When the U.S. House on Wednesday flashed a final vote tally for the George Floyd Justice in Policing Act, which would ban chokeholds among other sweeping police policy changes, it was strictly divided along party lines.

But there was one surprise: A single Republican had crossed the aisle to back the measure. Even more shocking was who had cast that vote. Texas Rep. Lance Gooden, a staunchly conservative Trump supporter, seemed an unlikely ally on a bill championed by the left.

Why the change of heart? Gooden quickly jumped on Twitter to explain.

“I accidentally pressed the wrong voting button and realized it too late,” he wrote in a since-deleted tweet. “I have changed the official record to reflect my opposition to the partisan George Floyd Policing Act.”

Gooden’s mishap didn’t affect the fate of the bill, which passed 220 to 112, with two Democrats voting against it. But it was the latest addition to a storied history of distracted or confused lawmakers casting the wrong vote — sometimes with far more consequential results.

In 2012 in North Carolina, conservative legislators were pushing to overturn the Democratic governor’s veto of a bill that would legalize fracking. Democratic state Rep. Becky Carney had spent days lobbying against the veto, but when the time came to vote, she accidentally hit yes — and became the clinching vote.

Carney immediately scrambled to reverse her vote, but under House rules, votes can’t be changed if they would affect the outcome. Thanks solely to her error, fracking was legalized in the state.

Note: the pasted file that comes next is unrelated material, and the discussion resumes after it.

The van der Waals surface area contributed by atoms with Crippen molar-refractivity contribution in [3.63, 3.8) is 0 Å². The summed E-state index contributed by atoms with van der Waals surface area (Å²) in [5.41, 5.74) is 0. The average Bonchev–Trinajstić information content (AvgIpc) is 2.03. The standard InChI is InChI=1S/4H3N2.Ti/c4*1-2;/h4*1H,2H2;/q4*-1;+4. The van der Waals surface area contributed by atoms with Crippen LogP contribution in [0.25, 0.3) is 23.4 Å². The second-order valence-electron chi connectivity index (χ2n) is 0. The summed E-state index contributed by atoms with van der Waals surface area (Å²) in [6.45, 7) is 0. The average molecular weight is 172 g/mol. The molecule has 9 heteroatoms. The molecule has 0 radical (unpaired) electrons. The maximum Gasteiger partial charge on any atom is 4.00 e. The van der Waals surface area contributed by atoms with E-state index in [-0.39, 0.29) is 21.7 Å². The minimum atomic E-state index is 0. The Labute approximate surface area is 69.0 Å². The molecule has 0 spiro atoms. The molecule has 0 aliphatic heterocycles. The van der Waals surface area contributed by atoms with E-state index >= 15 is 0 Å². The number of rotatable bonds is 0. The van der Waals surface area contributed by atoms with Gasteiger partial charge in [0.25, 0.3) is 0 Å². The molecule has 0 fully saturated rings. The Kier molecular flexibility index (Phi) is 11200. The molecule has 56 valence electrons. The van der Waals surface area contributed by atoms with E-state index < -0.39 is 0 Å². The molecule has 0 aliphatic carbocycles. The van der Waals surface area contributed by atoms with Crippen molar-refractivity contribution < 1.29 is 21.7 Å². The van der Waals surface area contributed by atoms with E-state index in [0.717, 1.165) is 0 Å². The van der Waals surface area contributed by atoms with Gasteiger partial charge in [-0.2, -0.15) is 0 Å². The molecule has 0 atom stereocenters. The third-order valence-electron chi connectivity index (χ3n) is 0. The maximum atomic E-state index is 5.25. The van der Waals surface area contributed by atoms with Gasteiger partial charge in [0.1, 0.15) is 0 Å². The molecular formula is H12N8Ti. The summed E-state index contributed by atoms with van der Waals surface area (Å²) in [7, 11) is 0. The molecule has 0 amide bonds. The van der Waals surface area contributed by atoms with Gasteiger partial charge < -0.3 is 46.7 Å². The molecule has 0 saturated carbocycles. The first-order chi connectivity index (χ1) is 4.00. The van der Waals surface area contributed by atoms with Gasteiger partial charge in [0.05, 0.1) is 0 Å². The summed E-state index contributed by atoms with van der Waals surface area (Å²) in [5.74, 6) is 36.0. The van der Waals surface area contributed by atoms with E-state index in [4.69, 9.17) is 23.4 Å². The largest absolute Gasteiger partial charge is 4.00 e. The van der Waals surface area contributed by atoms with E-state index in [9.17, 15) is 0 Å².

“I feel rotten, and I feel tired,” Carney said at the time. “And I feel that mistakes are made constantly when people are tired. And I feel rotten about it, but I take responsibility for my vote.”

The next year, a freshman Democrat in the Montana House made a similarly grievous error. As Democrats pushed a bill to expand Medicaid coverage, Republicans tried a last-ditch tactical maneuver to keep it off the floor, where it was likely to pass. That’s when Rep. Tom Jacobson cast the wrong vote, giving the GOP a surprise win — and keeping roughly 70,000 Montanans from gaining insurance coverage.

More recently, a conservative Maine state senator last year accidentally helped Democrats override the governor’s veto on a measure legalizing sports gambling.

More often, though, accidental votes are laughed off and quickly changed when they wouldn’t alter the outcome, as in 2010 when Senate Majority Leader Harry M. Reid (D-Nev.) repeatedly cast the wrong voice vote against key pieces of the Obamacare legislation he had spent months fighting to pass.

In 2015, California state Rep. Scott Wilk became the first Republican in years to vote yes on a state budget — all because he was distractedly slamming the very same budget proposal on Facebook as he voted.

“My wife is right — I can’t multitask!” Wilk tweeted. “… The perils of social media.”

It’s not clear what led to Gooden’s mistaken vote on Wednesday. The two-term lawmaker from the Dallas area was always unlikely to support the bill, which Democrats championed in response to mass protests against police violence and racial inequality last year after Floyd’s death in police custody in Minneapolis. Gooden was among the House Republicans in January who objected to certifying President Biden’s electoral victories in Pennsylvania and Arizona.

Late on Wednesday, he took to Twitter again to try to clarify that he would never purposefully support the Democratic efforts.

“I have arguably the most conservative/America First voting record in Congress! Of course I wouldn’t support the radical left’s, Anti-Police Act,” he tweeted, along with a photo of his request to change the official House record on his vote.